Post-Sandy: Reconstruction and Change

Post-Hurricane Sandy Reconstruction continues. Flying Point Beach in Southampton is beginning to look like itself again, returning to its previous width and color.

Flying Point Beach, November 2012

Flying Point Beach, November 2012

Flying Point Beach, December 2012

Flying Point Beach, December 2012

And on Maiden Lane in Downtown New York, while the external generators do remain, IMAG2024the Toyota Prius is gone.

December 8, 2012

December 8, 2012

December 19, 2012

December 19, 2012

It had been parked there for over 50 days, which has got to be a record.

Hurricane Sandy in The Hamptons

Hurricane Sandy’s devastating effects have been well documented in New York City and the surrounding environs. The New York Times published a fascinating map on the flooded areas just today. But Hurricane Sandy’s damage is even more far-reaching, as it goes all across Long Island, to the Hamptons and beyond.

Flying Point Beach, Southampton, October 13, 2012 (Two weeks before Hurricane Sandy)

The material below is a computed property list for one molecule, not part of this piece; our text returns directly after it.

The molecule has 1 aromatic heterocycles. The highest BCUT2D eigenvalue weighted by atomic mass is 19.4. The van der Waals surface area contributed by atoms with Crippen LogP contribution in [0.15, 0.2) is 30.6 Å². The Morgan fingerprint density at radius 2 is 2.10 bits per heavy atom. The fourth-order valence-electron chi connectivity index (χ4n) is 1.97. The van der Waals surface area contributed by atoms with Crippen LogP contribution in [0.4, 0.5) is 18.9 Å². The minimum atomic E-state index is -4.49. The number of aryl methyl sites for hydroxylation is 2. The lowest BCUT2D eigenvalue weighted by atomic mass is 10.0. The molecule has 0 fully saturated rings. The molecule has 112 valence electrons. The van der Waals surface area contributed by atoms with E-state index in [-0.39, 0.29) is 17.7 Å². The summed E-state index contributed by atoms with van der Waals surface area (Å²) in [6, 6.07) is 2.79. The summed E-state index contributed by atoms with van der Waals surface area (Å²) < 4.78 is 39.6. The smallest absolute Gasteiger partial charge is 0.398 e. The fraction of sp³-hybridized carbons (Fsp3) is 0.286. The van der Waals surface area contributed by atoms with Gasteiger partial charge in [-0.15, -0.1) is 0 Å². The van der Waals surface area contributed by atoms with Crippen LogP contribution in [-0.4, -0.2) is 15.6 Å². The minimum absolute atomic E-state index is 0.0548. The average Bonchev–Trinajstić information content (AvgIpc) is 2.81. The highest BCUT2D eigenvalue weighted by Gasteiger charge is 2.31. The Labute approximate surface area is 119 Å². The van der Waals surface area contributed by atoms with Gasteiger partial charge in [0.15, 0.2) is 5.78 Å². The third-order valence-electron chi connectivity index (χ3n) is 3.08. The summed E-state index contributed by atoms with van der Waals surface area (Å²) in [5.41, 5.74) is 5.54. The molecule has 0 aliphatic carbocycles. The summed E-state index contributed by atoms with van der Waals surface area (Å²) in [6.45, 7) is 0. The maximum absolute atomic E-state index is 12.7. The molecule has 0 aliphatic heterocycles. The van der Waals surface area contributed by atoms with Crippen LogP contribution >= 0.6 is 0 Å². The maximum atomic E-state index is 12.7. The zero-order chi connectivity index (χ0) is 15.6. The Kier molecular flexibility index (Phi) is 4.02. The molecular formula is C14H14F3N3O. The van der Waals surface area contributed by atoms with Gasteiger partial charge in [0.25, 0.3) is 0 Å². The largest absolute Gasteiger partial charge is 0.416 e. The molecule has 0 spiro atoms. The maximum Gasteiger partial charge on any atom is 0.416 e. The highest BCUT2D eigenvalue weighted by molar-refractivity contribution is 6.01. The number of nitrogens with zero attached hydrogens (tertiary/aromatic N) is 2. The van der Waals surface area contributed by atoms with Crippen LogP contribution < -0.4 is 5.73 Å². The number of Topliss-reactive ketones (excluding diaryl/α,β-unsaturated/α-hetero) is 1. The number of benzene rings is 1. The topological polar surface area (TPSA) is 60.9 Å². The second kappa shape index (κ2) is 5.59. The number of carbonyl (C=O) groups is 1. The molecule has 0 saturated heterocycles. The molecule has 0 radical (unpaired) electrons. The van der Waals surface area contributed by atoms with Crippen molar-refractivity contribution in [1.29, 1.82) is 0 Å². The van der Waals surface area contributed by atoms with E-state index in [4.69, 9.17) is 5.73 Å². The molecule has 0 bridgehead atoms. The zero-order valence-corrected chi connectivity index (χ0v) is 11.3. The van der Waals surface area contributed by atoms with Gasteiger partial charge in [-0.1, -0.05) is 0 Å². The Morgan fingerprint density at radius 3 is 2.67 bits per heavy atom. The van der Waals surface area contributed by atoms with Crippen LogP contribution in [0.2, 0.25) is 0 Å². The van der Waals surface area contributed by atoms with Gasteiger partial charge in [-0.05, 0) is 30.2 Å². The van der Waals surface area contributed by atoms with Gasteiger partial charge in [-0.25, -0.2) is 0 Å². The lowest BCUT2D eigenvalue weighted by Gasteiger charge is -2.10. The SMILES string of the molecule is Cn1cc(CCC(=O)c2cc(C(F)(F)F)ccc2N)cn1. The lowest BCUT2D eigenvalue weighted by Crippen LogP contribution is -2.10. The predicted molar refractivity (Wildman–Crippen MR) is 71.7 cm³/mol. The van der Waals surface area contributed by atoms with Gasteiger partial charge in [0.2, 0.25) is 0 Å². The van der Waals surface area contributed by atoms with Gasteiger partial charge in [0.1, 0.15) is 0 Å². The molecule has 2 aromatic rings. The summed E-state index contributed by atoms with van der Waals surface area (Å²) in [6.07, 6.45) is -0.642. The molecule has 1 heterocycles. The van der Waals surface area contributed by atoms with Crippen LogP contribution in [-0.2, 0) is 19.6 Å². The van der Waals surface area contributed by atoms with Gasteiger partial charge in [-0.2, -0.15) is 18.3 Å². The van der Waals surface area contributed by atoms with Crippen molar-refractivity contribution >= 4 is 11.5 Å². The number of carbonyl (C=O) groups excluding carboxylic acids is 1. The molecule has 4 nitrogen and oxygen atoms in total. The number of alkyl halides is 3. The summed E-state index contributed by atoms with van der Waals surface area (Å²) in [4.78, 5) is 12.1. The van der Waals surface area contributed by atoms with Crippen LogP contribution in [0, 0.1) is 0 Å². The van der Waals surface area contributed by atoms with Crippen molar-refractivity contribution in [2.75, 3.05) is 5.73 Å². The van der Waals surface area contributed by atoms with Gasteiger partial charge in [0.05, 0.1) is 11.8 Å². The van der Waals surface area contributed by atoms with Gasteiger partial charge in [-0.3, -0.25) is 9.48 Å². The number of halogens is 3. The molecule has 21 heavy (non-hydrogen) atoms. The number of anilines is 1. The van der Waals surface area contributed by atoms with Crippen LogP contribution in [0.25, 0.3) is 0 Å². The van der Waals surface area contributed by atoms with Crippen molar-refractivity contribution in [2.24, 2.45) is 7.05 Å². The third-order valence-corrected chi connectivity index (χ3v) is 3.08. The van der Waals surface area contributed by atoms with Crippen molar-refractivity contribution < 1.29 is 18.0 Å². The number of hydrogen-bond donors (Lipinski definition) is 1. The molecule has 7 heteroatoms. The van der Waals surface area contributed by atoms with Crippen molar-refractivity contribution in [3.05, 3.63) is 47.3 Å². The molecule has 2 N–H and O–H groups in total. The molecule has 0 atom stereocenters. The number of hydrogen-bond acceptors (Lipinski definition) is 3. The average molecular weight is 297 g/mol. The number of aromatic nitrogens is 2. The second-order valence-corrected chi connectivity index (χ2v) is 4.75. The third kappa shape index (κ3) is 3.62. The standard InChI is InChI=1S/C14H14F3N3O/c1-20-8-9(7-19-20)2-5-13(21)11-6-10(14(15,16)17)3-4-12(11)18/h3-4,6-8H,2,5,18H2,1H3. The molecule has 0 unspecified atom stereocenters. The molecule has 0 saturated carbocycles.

Flying Point Beach in Southampton, shown above, had been some 40-50 yards wide, all of it long and flat. It has since been pushed back at least 30 of those yards, right up into the dunes in parts. It has torn out fencing and grassroots, leaving behind a dark black residue. And while the ocean still breaks at the same edge, the water now flows across a wide shallows where there once was sand. There are also hundreds of trees down all over the region There is a certain beauty to all of this, even if it’s broken scattered, or just detritus. But even if it isn’t appreciated by all, as they say, life does go on.